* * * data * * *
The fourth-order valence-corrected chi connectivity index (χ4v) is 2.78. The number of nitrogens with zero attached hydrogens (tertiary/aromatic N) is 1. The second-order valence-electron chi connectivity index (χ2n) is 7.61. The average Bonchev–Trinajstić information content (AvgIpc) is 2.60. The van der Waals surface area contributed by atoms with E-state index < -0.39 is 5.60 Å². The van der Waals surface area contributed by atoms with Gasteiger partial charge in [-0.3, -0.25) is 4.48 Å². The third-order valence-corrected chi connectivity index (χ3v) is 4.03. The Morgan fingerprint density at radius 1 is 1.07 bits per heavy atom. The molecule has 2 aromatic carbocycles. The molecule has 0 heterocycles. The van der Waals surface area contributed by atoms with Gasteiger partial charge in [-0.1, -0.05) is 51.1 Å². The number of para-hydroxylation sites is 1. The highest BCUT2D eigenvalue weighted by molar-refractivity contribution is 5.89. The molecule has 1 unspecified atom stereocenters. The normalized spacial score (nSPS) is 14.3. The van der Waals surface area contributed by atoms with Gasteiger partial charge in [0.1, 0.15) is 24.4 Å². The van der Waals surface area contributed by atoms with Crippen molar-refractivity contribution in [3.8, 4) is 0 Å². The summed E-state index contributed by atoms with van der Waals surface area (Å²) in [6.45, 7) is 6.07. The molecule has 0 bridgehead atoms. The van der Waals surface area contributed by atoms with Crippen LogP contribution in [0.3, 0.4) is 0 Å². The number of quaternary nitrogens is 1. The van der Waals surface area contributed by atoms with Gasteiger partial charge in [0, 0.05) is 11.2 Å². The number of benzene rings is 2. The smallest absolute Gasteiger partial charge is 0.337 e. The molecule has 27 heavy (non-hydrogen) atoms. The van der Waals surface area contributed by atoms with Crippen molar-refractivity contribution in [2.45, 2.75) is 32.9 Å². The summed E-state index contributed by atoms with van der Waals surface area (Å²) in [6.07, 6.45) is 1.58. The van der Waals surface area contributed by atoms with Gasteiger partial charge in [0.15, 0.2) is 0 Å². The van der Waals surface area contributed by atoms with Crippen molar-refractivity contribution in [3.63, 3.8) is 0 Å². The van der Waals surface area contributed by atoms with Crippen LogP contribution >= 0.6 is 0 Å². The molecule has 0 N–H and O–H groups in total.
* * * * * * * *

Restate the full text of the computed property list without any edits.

The fourth-order valence-corrected chi connectivity index (χ4v) is 2.78. The number of nitrogens with zero attached hydrogens (tertiary/aromatic N) is 1. The second-order valence-electron chi connectivity index (χ2n) is 7.61. The average Bonchev–Trinajstić information content (AvgIpc) is 2.60. The van der Waals surface area contributed by atoms with E-state index < -0.39 is 5.60 Å². The van der Waals surface area contributed by atoms with Gasteiger partial charge in [-0.3, -0.25) is 4.48 Å². The third-order valence-corrected chi connectivity index (χ3v) is 4.03. The Morgan fingerprint density at radius 1 is 1.07 bits per heavy atom. The molecule has 2 aromatic carbocycles. The molecule has 0 heterocycles. The van der Waals surface area contributed by atoms with Gasteiger partial charge in [-0.1, -0.05) is 51.1 Å². The number of para-hydroxylation sites is 1. The highest BCUT2D eigenvalue weighted by molar-refractivity contribution is 5.89. The molecule has 1 unspecified atom stereocenters. The normalized spacial score (nSPS) is 14.3. The van der Waals surface area contributed by atoms with Gasteiger partial charge in [0.1, 0.15) is 24.4 Å². The van der Waals surface area contributed by atoms with Crippen molar-refractivity contribution in [3.8, 4) is 0 Å². The summed E-state index contributed by atoms with van der Waals surface area (Å²) in [6.45, 7) is 6.07. The molecule has 0 bridgehead atoms. The van der Waals surface area contributed by atoms with Crippen LogP contribution in [0.3, 0.4) is 0 Å². The number of quaternary nitrogens is 1. The van der Waals surface area contributed by atoms with Gasteiger partial charge in [0, 0.05) is 11.2 Å². The number of benzene rings is 2. The smallest absolute Gasteiger partial charge is 0.337 e. The molecule has 27 heavy (non-hydrogen) atoms. The van der Waals surface area contributed by atoms with Crippen molar-refractivity contribution in [2.45, 2.75) is 32.9 Å². The summed E-state index contributed by atoms with van der Waals surface area (Å²) in [6.07, 6.45) is 1.58. The van der Waals surface area contributed by atoms with Gasteiger partial charge in [0.15, 0.2) is 0 Å². The van der Waals surface area contributed by atoms with Crippen molar-refractivity contribution in [3.63, 3.8) is 0 Å². The van der Waals surface area contributed by atoms with Crippen LogP contribution >= 0.6 is 0 Å². The molecule has 0 N–H and O–H groups in total.